Men’s military boots (also known as combat boots) are the bigger, chunkier, heavier cousins of the Chukka boot, with roots going all the way back to Roman times. Ever since ‘Doc’ Martens became a British punk style icon in the 1960s and ‘70s, military boots have arguably been the coolest things you can put on your feet. They’re also a great way to add some edge to your favourite weekend outfit, or spice up your 9-5 office suit. Versatile, durable, tough and bold. That’s your basic military boot.
Military boots are pretty flexible, and they don’t require too much when it comes to styling. Still, with their high ankle silhouette, complex laces and chunky soles, there are a few ground rules to follow. Here’s our ultimate guide to men’s military boots.
General style tips
Combat boots are versatile. You can wear them with nothing more than some cuffed denim and a black crew tee. And contrary to popular opinion, you don’t need to wait till mid-winter to bust out the military boots. Generally though, military boots do work best when you follow a few simple rules.
First, you need to show off the boot itself. That means no long, baggy jeans. Always cuff or roll your pants above the ankle. Second, lean into the edge. Military boots still have that slightly punk vibe, so the rest of your outfit needs a similar feel: think bomber jackets, trench coats, leather, ripped denim, utility pockets, or khaki anoraks. Lasty, stick to dark colours. That means no pastels. Military boots prefer blacks, greys, browns, indigo and earthy tones.
Military boots with jeans
Military boots and jeans are your basic winter go-to. They match perfectly together. You want regular or slim-fit jeans here. Not bootcut, and certainly not ‘skinny’. For a sleek, minimalist look, combine some black cuffed jeans with a grey tee and black bomber jacket (extra points for contrast lining). When the weather cools down, try some double-rolled indigo jeans with military boots, a crew knit, beanie and heavy woolen overcoat. The main thing with jeans is to show off the boots. If your denim is dragging on the ground, you’re doing it wrong.
Military boots with suits
Military boots with a suit is definitely a punk move. It’s a much edgier choice than Chukkas or Chelsea boots, and as such it’s probably not going to work for every office (rocking up to your board meeting in a nice three-piece suit and combat boots is a bit of a weird power move). Still, there’s a right way to do it. First, pick a military boot with a subtle, sleeker profile – our INGRAM boots are a good example. Next, find a suit that matches the leather colour. You want skinny, British-mod tailoring here, which means thin lapels, a thin tie, and maybe even a textured weave. A navy suit over brogued military boots like the Samuel or Benson, or grey twill with tobacco boots, are both killer looks.
How to lace-up military boots
If your military boots have traditional eyelets (metal shoelace holes), then you can lace your military boots as you would any other boot. Some guys like to lace their boots halfway and leave the upper flapping loose, but that’s really a personal preference. We recommend lacing all the way. That’ll keep your ankles looking sharp, clean and put together. Much better under a crisp double cuff. If your military boots have speed hooks (open-ended metal hooks), you’ll need to practice crossing over and tying them off at the top. When it comes to lacing methods, there are literally dozens to choose from, but we like the traditional crisscross or ‘over under’ lacing.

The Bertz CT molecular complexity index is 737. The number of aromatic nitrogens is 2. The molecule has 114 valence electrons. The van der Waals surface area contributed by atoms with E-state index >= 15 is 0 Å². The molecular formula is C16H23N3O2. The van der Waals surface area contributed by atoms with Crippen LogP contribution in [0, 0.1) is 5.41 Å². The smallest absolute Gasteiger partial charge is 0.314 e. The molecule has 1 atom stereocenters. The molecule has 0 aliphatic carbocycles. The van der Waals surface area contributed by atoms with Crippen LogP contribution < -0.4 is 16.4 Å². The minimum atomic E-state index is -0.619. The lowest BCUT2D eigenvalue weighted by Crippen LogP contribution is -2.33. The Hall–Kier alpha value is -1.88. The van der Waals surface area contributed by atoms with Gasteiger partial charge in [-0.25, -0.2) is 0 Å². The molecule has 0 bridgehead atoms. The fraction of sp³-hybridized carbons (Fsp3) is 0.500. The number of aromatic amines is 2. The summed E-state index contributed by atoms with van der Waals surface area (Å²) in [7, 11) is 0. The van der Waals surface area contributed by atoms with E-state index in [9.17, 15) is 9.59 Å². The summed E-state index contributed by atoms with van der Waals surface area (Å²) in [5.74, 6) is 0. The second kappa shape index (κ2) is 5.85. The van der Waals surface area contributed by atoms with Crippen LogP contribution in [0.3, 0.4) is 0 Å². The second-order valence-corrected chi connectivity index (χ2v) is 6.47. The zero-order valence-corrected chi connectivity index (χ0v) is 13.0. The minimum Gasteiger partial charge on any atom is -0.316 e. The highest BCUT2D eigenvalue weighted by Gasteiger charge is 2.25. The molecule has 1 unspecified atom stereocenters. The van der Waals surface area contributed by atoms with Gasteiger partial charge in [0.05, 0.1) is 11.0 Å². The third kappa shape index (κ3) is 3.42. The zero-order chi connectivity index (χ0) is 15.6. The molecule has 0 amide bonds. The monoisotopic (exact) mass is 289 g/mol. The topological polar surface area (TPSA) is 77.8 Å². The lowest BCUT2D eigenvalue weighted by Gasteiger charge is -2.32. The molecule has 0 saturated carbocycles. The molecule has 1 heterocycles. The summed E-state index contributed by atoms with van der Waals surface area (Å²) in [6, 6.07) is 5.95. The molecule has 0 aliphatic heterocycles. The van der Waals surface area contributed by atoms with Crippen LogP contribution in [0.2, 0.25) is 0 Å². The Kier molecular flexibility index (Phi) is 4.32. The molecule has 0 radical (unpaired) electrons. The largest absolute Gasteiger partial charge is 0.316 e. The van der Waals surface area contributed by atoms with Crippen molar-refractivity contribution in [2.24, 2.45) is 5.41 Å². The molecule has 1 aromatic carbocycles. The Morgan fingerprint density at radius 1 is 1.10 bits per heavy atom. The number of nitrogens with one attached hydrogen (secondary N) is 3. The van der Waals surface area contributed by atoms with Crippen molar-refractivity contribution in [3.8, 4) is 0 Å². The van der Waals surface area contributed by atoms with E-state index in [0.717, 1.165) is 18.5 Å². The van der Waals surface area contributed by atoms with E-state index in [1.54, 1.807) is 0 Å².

History of military boots
For most of their existence, military boots were used by (you guessed it) the military. They’ve traditionally been a practical, utilitarian boot, designed for hard-wearing in all sorts of battlefield conditions. Roman legionnaires wore hobnailed boots, before eventually moving to the more familiar enclosed boot we know today. British troops wore combat boots in the Napoleonic wars. The first recognizably ‘modern’ military boot (officially titled “Boots, Combat Service”) was worn by American soldiers in World War II.
But it wasn’t until Dr. Martens came along in the 1960s that military boots went from utilitarian army footwear to a punk style icon. Over the next 60 years, the design evolved, becoming slightly slimmer and more streamlined. But the ‘military boot’ category is a broad one. Technically it means any boot with a thick rubber sole, high ankle profile and eyelets (or speed hooks) running the full length of the upper.
How to break in military boots
Leather combat boots, with their high uppers and tight ankle position, are notorious for blisters (at least in the beginning). Not all military boots need to be broken in – a supple leather fashion boot, like the GALLAGHER, shouldn’t give you too many problems. Still, it’s good practice. To break in your military boots, don’t do anything drastic (there’s no need to fill them with water, or even worse, soften them with a hammer). Simply wear some thick woolen socks, and maybe some sports tape on your heel, then wear the boots as much as possible. Within a week or two, the leather will have softened, and you can remove the tape. Also, don’t forget to condition and protect your military boots regularly – that’ll keep the leather soft and supple.